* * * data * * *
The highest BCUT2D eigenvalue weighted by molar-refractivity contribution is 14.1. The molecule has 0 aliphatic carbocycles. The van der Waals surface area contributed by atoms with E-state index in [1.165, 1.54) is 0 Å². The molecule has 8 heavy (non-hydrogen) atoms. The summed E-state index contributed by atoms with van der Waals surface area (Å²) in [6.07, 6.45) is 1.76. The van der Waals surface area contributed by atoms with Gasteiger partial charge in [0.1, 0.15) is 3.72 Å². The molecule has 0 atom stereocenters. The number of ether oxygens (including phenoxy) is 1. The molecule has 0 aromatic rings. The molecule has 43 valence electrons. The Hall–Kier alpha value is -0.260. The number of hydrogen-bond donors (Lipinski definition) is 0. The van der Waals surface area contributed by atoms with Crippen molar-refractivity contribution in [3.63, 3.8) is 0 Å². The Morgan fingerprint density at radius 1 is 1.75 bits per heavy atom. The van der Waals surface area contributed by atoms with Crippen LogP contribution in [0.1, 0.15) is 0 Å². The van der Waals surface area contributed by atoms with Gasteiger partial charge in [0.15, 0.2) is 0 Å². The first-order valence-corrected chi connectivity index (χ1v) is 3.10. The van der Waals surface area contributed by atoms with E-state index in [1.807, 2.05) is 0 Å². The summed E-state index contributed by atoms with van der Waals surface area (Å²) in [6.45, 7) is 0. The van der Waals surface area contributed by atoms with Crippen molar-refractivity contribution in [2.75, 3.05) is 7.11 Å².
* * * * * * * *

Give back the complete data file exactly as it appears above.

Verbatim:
The highest BCUT2D eigenvalue weighted by molar-refractivity contribution is 14.1. The molecule has 0 aliphatic carbocycles. The van der Waals surface area contributed by atoms with E-state index in [1.165, 1.54) is 0 Å². The molecule has 8 heavy (non-hydrogen) atoms. The summed E-state index contributed by atoms with van der Waals surface area (Å²) in [6.07, 6.45) is 1.76. The van der Waals surface area contributed by atoms with Gasteiger partial charge in [0.1, 0.15) is 3.72 Å². The molecule has 0 atom stereocenters. The number of ether oxygens (including phenoxy) is 1. The molecule has 0 aromatic rings. The molecule has 43 valence electrons. The Hall–Kier alpha value is -0.260. The number of hydrogen-bond donors (Lipinski definition) is 0. The van der Waals surface area contributed by atoms with Crippen molar-refractivity contribution in [3.63, 3.8) is 0 Å². The Morgan fingerprint density at radius 1 is 1.75 bits per heavy atom. The van der Waals surface area contributed by atoms with Crippen LogP contribution in [0.1, 0.15) is 0 Å². The van der Waals surface area contributed by atoms with Gasteiger partial charge in [0.15, 0.2) is 0 Å². The first-order valence-corrected chi connectivity index (χ1v) is 3.10. The van der Waals surface area contributed by atoms with E-state index in [1.807, 2.05) is 0 Å². The summed E-state index contributed by atoms with van der Waals surface area (Å²) in [6.45, 7) is 0. The van der Waals surface area contributed by atoms with Crippen molar-refractivity contribution in [2.75, 3.05) is 7.11 Å².